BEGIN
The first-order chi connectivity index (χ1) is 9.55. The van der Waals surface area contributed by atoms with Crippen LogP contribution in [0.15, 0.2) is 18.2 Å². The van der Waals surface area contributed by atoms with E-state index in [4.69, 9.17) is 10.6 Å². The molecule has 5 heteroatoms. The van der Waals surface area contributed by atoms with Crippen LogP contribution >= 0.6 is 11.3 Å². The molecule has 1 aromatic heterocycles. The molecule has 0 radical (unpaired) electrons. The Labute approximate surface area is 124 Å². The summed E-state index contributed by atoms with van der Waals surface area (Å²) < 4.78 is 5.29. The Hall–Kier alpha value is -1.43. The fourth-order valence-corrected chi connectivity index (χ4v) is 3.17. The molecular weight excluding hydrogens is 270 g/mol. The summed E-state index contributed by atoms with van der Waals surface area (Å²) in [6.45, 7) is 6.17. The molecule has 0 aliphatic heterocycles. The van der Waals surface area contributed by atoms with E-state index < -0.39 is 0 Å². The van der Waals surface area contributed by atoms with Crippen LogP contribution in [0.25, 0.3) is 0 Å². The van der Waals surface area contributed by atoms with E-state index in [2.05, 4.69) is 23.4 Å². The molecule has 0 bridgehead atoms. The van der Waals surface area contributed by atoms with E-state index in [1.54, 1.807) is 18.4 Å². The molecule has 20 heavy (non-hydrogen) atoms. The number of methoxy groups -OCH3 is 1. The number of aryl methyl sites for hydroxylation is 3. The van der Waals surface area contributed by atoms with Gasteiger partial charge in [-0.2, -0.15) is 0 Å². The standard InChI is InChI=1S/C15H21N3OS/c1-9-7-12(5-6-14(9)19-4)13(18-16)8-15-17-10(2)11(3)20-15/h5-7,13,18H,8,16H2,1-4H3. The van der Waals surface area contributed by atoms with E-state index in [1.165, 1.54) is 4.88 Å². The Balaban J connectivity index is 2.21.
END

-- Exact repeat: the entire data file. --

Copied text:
The first-order chi connectivity index (χ1) is 9.55. The van der Waals surface area contributed by atoms with Crippen LogP contribution in [0.15, 0.2) is 18.2 Å². The van der Waals surface area contributed by atoms with E-state index in [4.69, 9.17) is 10.6 Å². The molecule has 5 heteroatoms. The van der Waals surface area contributed by atoms with Crippen LogP contribution >= 0.6 is 11.3 Å². The molecule has 1 aromatic heterocycles. The molecule has 0 radical (unpaired) electrons. The Labute approximate surface area is 124 Å². The summed E-state index contributed by atoms with van der Waals surface area (Å²) < 4.78 is 5.29. The Hall–Kier alpha value is -1.43. The fourth-order valence-corrected chi connectivity index (χ4v) is 3.17. The molecular weight excluding hydrogens is 270 g/mol. The summed E-state index contributed by atoms with van der Waals surface area (Å²) in [6.45, 7) is 6.17. The molecule has 0 aliphatic heterocycles. The van der Waals surface area contributed by atoms with E-state index < -0.39 is 0 Å². The van der Waals surface area contributed by atoms with Crippen LogP contribution in [0.25, 0.3) is 0 Å². The van der Waals surface area contributed by atoms with E-state index in [2.05, 4.69) is 23.4 Å². The molecule has 0 bridgehead atoms. The van der Waals surface area contributed by atoms with E-state index in [1.54, 1.807) is 18.4 Å². The molecule has 20 heavy (non-hydrogen) atoms. The number of methoxy groups -OCH3 is 1. The number of aryl methyl sites for hydroxylation is 3. The van der Waals surface area contributed by atoms with Gasteiger partial charge in [-0.2, -0.15) is 0 Å². The standard InChI is InChI=1S/C15H21N3OS/c1-9-7-12(5-6-14(9)19-4)13(18-16)8-15-17-10(2)11(3)20-15/h5-7,13,18H,8,16H2,1-4H3. The van der Waals surface area contributed by atoms with E-state index in [1.165, 1.54) is 4.88 Å². The Balaban J connectivity index is 2.21.